Holiday sales not bonanza some stores had hoped for
Monday, November 26, 2001
NEW YORK -- Lured by big discounts and fears that must-have holiday items will be in short supply, consumers crowded malls and shopping centers over the Thanksgiving weekend, snapping up video games, DVDs and anything to do with Harry Potter.
However, the weekend's receipts won't be the bonanza some merchants hoped for.
Early-bird specials and other bargains from big chains like Wal-Mart Stores Inc. attracted consumers who were already frugal before the Sept. 11 terrorist attacks prompted them to further curtail their spending. The come-ons worked, giving the value-priced retailers satisfactory sales.
But other merchants, particularly department stores and specialty stores that have been languishing for months, barely met their modest expectations for the weekend, the start of the holiday buying rush.
"Retailers pushed real hard. Traffic was strong, but sales were less strong," said Jeffrey Feiner, managing director of Lehman Brothers Inc., who estimated sales at the 22 retailers he follows were at best unchanged from last year's Thanksgiving weekend.
In fact, Feiner said his holiday forecast of a 2 percent gain in sales of stores open at least a year might be too optimistic.
"Most stores entered the shopping period with low expectations, and many met those expectations this weekend," said Kurt Barnard, president of Barnard's Retail Trend Report. "But deep down they were hoping to get better than what they got. There was a lot of window shopping."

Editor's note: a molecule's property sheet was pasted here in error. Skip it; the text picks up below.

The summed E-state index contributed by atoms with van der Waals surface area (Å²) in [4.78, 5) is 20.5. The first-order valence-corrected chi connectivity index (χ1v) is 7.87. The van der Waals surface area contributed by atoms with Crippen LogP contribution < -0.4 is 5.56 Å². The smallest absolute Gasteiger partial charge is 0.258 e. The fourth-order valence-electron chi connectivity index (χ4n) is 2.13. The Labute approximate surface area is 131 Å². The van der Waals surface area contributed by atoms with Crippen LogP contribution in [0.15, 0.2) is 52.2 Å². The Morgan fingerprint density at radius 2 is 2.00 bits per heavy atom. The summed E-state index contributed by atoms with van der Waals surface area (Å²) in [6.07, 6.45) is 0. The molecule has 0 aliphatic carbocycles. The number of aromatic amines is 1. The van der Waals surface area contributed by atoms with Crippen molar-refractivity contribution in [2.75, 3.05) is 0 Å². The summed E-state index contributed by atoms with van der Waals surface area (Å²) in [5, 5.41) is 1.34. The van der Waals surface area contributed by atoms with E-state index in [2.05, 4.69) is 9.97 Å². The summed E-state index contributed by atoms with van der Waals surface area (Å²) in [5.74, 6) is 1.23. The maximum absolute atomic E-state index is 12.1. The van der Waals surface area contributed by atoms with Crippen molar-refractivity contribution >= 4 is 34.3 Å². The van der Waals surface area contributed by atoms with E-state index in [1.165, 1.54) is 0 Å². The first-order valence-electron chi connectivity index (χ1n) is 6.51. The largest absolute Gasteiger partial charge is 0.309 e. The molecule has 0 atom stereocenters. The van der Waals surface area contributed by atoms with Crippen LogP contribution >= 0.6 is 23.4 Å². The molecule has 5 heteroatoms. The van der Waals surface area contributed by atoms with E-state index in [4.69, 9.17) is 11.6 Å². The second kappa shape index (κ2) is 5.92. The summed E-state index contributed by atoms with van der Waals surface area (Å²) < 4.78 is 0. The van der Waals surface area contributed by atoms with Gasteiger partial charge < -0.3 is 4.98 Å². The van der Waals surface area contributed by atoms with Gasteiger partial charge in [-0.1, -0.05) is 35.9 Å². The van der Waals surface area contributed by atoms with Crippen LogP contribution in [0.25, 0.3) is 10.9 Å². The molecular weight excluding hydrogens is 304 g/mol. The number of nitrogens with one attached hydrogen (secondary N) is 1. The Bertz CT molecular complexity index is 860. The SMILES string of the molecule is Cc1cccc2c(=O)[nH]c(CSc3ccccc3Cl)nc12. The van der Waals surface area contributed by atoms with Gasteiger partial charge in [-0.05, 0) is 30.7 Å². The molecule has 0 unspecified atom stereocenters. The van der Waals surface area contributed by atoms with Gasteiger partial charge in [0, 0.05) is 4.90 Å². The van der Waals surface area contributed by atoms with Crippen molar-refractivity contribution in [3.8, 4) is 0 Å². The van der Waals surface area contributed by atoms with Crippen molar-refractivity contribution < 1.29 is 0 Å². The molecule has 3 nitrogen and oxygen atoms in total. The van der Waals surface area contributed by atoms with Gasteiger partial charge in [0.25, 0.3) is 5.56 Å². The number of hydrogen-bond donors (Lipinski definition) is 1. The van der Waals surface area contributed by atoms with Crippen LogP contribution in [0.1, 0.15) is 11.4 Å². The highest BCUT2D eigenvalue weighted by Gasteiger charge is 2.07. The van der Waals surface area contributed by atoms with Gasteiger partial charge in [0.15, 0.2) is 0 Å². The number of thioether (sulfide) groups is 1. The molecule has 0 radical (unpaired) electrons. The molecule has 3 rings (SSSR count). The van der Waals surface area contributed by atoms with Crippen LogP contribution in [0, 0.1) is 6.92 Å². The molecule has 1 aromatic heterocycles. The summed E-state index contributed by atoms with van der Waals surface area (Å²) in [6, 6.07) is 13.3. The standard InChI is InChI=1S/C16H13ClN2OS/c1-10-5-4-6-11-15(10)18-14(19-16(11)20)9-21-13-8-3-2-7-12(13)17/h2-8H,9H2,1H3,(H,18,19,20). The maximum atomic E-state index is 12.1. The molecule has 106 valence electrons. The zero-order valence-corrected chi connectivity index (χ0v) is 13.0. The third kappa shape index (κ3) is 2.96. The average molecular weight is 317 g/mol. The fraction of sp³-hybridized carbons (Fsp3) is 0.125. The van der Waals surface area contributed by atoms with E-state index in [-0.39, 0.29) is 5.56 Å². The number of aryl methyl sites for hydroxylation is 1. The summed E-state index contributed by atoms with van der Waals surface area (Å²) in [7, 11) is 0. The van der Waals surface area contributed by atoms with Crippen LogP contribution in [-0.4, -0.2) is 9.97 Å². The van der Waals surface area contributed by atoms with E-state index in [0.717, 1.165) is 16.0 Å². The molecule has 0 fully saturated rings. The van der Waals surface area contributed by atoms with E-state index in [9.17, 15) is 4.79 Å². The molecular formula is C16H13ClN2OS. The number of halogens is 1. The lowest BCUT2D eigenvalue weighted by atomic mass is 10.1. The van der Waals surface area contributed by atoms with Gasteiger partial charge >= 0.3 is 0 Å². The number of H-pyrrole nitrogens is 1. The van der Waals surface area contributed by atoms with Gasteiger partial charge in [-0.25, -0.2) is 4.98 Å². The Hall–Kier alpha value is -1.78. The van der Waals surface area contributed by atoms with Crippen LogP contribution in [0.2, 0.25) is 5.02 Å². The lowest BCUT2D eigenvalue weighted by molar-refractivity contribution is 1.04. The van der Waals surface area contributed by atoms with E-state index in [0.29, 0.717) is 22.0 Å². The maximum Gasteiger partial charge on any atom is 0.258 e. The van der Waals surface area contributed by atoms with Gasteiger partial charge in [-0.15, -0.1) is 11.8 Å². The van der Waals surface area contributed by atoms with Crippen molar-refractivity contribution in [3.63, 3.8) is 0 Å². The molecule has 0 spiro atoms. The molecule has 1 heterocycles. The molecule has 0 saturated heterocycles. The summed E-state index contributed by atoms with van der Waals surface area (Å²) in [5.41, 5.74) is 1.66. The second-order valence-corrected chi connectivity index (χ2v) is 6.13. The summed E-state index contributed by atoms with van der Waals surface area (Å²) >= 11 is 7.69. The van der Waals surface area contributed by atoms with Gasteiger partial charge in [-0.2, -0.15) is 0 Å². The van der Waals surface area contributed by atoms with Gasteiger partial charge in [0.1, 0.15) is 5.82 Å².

Barnard said sales were solid Friday, but cited a sharper-than-expected drop-off in sales on Saturday and Sunday.
Meanwhile, TeleCheck Services Inc., a check approval service, reported sales paid for by check at stores open at least a year rose 2.4 percent on Friday from last year. Checks account for about a third of retail spending and remain second to cash as the most popular method of payment. The increase was in line with its forecast for a 2 percent gain.
The Thanksgiving weekend isn't necessarily a good indicator of how retailers will perform for the entire season. In the past few years, the weekend accounted for less than 10 percent of sales, according to the International Council of Shopping Centers.
More importantly, the weekend after Thanksgiving is seen as a barometer of consumers' willingness to spend.
To spur sales, retailers are giving bigger and earlier discounts than last year, letting shoppers haggle over prices and coming up with some unconventional enticements. For example, Sears, Roebuck and Co. on Saturday offered 10 percent off on all items, even those already discounted, from 7 to noon.
"I kind of feel like we're better off this year because the sales are better," said Stacy Kosub, a 27-year-old attorney from Wichita Falls, Texas, who shopped at the Vista Ridge Mall in Dallas. "Everyone has knocked everything so low because of the anticipated drop-off. I've actually spent more."
Some online retailers reported strong sales. Yahoo! Shopping saw a 70 percent increase in sales on Friday and Saturday over last year.